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Sound Masking Comes Full Circle

Feb 28, 2008 10:28 AM, By Jessaca Gutierrez


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Why Technology?

With all the buzz about IT and AV convergence, it’s easy to get caught up in the systems making the AV industry grow, which is something Leonard says integrators have to watch out for. Instead, it’s essential to get back to the roots of what it means to be a part of this industry. “The most important element of sound masking is actually the sound that is created in the system and how it is propagated,” Leonard says. “That needs to be looked at first because too often companies do a great job of selling ‘why’ technology—I call it why technology because why do you need it? If it doesn’t really lend to any purpose that’s significant in improving the quality of either the masking system or the space, what is its purpose? That is why it is most important to always start with the sound.”

DSP technology in masking systems is really raising the bar. Because the mind thinks best with a mix of non-congruent sound, DSPs are a great tool as the sound-generating source of a sound-masking system. Leonard says you can look to nature to find the type of sound that creates a comfortable environment, such as waves at the beach or wind rustling the leaves on the trees. “Our brains enjoy complete random sounds that have many different sources,” Leonard says. “It’s important that when we create our masking sound that we create as many sound sources as possible—the DSP is a great device to help us do that.”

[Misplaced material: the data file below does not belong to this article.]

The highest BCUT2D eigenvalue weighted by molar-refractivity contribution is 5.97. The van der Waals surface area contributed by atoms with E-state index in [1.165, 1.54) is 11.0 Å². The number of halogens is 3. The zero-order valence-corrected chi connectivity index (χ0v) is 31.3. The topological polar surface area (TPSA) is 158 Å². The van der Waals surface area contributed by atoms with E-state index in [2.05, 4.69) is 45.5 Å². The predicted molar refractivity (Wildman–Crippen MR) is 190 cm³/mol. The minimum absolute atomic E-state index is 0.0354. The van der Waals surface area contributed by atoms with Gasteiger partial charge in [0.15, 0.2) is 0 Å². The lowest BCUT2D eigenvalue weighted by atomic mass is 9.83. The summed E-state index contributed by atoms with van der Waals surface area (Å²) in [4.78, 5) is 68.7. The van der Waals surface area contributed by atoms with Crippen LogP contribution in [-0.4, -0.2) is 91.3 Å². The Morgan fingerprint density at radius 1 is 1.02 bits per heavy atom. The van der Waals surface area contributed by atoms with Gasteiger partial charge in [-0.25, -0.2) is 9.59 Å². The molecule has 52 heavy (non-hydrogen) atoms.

Working with Architects

Because more AV systems are becoming part of design builds, architects are slowly reaching out to integrators to deploy systems that are tied into the building’s IT backbone. This is opening up the communication lines between architects, integrators, and even building owners. But the relationship between architects and integrators still leaves much to be desired. Leonard says that although more integrators are becoming a resource to architects, education has to happen on both sides for sound-masking to recognize its full potential. Often, it is facility managers and building owners pushing architects to put sound-masking systems in their buildings.

“It’s not that [architects] are not concerned with acoustics, they are,” Leonard says. “It’s just that architects will typically get an acoustical engineer involved to handle acoustics, but since everyone should be part of the design and implementation process, we all need to be proactive in understanding how to address the acoustics to create better space. “

Industry associations are working to develop and strengthen the relationship between architects and integrators. Education is slowly happening on both sides. For example, Lencore conducts a sound-masking systems presentation for American Institute of Architects (AIA) credit. InfoComm and NSCA both have offered educational sessions in the past that have addressed sound-masking to support this area of interest.

Where’s sound masking heading and will the future be even brighter for opportunities? Leonard seems to think so: “It’s moving in that very strong, very plodding direction, so eventually a path will be carved, and it will be a pretty deep path—one that will absolutely create opportunity for companies that are in the channel for sound masking.”

In the next issue of Corporate AV, find out the good and the bad of proprietary systems in the AV industry.



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